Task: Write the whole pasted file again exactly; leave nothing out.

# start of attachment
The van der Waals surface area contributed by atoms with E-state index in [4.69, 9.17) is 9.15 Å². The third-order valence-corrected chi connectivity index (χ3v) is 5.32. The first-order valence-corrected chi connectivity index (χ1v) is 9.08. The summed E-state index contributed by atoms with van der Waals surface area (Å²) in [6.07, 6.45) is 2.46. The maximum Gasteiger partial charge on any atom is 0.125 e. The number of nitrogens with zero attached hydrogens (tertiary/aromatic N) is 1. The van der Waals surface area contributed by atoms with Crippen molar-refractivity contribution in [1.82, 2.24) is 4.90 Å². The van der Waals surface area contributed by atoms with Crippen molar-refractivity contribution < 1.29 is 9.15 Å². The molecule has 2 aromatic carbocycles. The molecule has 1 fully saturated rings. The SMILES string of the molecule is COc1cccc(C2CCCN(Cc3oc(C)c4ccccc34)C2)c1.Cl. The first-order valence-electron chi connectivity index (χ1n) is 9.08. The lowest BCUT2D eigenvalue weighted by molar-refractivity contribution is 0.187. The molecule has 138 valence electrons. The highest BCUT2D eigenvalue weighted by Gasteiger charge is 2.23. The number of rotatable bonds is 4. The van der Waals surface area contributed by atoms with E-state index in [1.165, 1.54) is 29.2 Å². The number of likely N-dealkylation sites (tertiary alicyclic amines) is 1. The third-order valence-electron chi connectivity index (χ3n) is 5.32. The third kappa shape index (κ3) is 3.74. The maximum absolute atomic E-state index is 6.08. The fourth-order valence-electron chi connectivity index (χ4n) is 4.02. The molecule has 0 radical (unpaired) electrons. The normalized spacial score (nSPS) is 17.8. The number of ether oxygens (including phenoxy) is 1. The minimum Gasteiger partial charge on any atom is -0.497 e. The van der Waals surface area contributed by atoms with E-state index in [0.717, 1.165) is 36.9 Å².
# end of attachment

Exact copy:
The van der Waals surface area contributed by atoms with E-state index in [4.69, 9.17) is 9.15 Å². The third-order valence-corrected chi connectivity index (χ3v) is 5.32. The first-order valence-corrected chi connectivity index (χ1v) is 9.08. The summed E-state index contributed by atoms with van der Waals surface area (Å²) in [6.07, 6.45) is 2.46. The maximum Gasteiger partial charge on any atom is 0.125 e. The number of nitrogens with zero attached hydrogens (tertiary/aromatic N) is 1. The van der Waals surface area contributed by atoms with Crippen molar-refractivity contribution in [1.82, 2.24) is 4.90 Å². The van der Waals surface area contributed by atoms with Crippen molar-refractivity contribution < 1.29 is 9.15 Å². The molecule has 2 aromatic carbocycles. The molecule has 1 fully saturated rings. The SMILES string of the molecule is COc1cccc(C2CCCN(Cc3oc(C)c4ccccc34)C2)c1.Cl. The first-order valence-electron chi connectivity index (χ1n) is 9.08. The lowest BCUT2D eigenvalue weighted by molar-refractivity contribution is 0.187. The molecule has 138 valence electrons. The highest BCUT2D eigenvalue weighted by Gasteiger charge is 2.23. The number of rotatable bonds is 4. The van der Waals surface area contributed by atoms with E-state index in [1.165, 1.54) is 29.2 Å². The number of likely N-dealkylation sites (tertiary alicyclic amines) is 1. The third-order valence-electron chi connectivity index (χ3n) is 5.32. The third kappa shape index (κ3) is 3.74. The maximum absolute atomic E-state index is 6.08. The fourth-order valence-electron chi connectivity index (χ4n) is 4.02. The molecule has 0 radical (unpaired) electrons. The normalized spacial score (nSPS) is 17.8. The number of ether oxygens (including phenoxy) is 1. The minimum Gasteiger partial charge on any atom is -0.497 e. The van der Waals surface area contributed by atoms with E-state index in [0.717, 1.165) is 36.9 Å².